You speak of her collections. Those worldly things like Royal Dalton figurines, depression-era glassware, marcasite jewelry, books and china birds. And the intangibles, things she squirrelled away inside, memories of times happy or sad, of things said or not said that she might if you were lucky or unlucky let you catch a glimpse of and store away for later so that you might piece together a portrait of this woman your mother.
You speak of her quick wit and humor, whether of her own making or not. Her well-intended, politically incorrect, “Durkin-one-liners-for-a-hundred.” “Mart, what you need is big hair.” And you try to remember the loving pronouncements that for the life of you, you cannot recall.
You speak of her love. Her fierce love. So fierce at times it wounded, its sharp, prickly tongue in your face, your space driving you mad despite the fact that you knew its good intention, its soft-kind-inner source – her heart. Her love of her children and her grandchildren – which at times could rise to unabashed bragging. Her love of her husband – long-standing, tested by fear and illness, renewed by Marriage Encounter, patience, travel and time. Her love of her students, and friends, and even the strangers in life like the little girl from the Fresh-air-Fund she welcomed into your home when you were a child, putting aside her fears of lice, and all things different.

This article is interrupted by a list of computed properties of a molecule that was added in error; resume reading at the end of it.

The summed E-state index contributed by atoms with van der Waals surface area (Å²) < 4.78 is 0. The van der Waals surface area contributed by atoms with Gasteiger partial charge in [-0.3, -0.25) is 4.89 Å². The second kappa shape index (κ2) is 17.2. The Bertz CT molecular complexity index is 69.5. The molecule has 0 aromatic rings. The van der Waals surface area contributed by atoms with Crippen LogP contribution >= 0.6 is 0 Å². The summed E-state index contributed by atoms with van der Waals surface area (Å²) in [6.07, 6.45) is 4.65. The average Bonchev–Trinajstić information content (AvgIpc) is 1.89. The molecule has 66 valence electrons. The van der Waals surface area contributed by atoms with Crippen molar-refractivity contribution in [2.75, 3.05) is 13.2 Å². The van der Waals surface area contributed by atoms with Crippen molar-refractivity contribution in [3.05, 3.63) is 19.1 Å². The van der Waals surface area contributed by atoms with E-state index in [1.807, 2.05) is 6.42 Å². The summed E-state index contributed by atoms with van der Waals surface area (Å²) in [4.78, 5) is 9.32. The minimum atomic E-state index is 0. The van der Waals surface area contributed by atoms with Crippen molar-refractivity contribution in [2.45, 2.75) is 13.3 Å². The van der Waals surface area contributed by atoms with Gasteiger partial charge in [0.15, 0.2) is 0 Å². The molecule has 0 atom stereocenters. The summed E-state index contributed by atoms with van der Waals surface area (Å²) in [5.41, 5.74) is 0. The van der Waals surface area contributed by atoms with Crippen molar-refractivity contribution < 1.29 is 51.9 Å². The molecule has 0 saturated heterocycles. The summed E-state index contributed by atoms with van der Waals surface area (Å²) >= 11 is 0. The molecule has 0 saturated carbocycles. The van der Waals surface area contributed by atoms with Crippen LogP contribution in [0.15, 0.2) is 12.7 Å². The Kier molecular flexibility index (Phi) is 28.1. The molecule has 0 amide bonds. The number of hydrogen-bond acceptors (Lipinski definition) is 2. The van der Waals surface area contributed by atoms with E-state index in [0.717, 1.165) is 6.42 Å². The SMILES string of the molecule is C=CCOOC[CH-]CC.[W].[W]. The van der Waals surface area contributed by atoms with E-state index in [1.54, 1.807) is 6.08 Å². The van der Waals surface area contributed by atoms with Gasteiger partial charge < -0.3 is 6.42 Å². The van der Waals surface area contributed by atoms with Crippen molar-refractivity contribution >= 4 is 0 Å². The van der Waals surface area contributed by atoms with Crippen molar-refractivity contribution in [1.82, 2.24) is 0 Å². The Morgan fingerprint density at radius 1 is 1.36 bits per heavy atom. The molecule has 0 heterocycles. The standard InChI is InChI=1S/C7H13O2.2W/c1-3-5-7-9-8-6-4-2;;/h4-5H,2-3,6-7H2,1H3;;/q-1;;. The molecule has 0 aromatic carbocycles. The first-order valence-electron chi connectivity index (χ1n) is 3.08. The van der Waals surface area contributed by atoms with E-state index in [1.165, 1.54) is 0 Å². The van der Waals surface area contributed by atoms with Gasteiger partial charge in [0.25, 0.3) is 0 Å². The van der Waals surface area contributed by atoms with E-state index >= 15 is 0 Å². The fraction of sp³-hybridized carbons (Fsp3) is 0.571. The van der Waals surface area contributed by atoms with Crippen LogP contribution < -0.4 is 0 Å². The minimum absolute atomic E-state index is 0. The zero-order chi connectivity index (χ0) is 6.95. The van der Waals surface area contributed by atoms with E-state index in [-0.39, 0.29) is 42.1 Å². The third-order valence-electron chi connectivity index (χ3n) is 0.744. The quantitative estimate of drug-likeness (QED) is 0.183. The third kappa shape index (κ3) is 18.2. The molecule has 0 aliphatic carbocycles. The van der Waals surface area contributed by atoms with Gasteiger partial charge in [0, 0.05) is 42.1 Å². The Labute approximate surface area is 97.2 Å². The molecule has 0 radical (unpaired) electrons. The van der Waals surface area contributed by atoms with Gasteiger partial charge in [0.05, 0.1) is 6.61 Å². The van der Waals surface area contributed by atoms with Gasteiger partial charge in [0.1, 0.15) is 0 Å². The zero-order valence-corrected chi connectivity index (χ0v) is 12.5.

Her dedication: to the NY Times crossword puzzle, a tricky math problem, a good mystery, and most definitely television. And to her husband’s career, so much so that she probably should have earned her own plaque when he received the highest honor bestowed on a N.J. lawyer. And to throwing a good dinner party, whisky sours and epicurean food and well-dressed tables included. And to fileting fish caught by her son on long summer days on Lake George. And to her children’s extracurricular activities: standing in the cold cheering on the band or rising at 4am to sit beside swimming pools watching endless lap after endless lap. And to shopping, for herself, her husband, her children, her grandchildren, her sons and daughters-in-law who she all dressed with her generosity and classic style.
And then you stop speaking.
And then the world knows a little of this special person, the woman you call Mom.
And what she meant to you and to others.
And how she lived and loved and was loved.
And how she was a saint and she was human.
And then you go on to live her legacy until you meet her again in the communion of saints.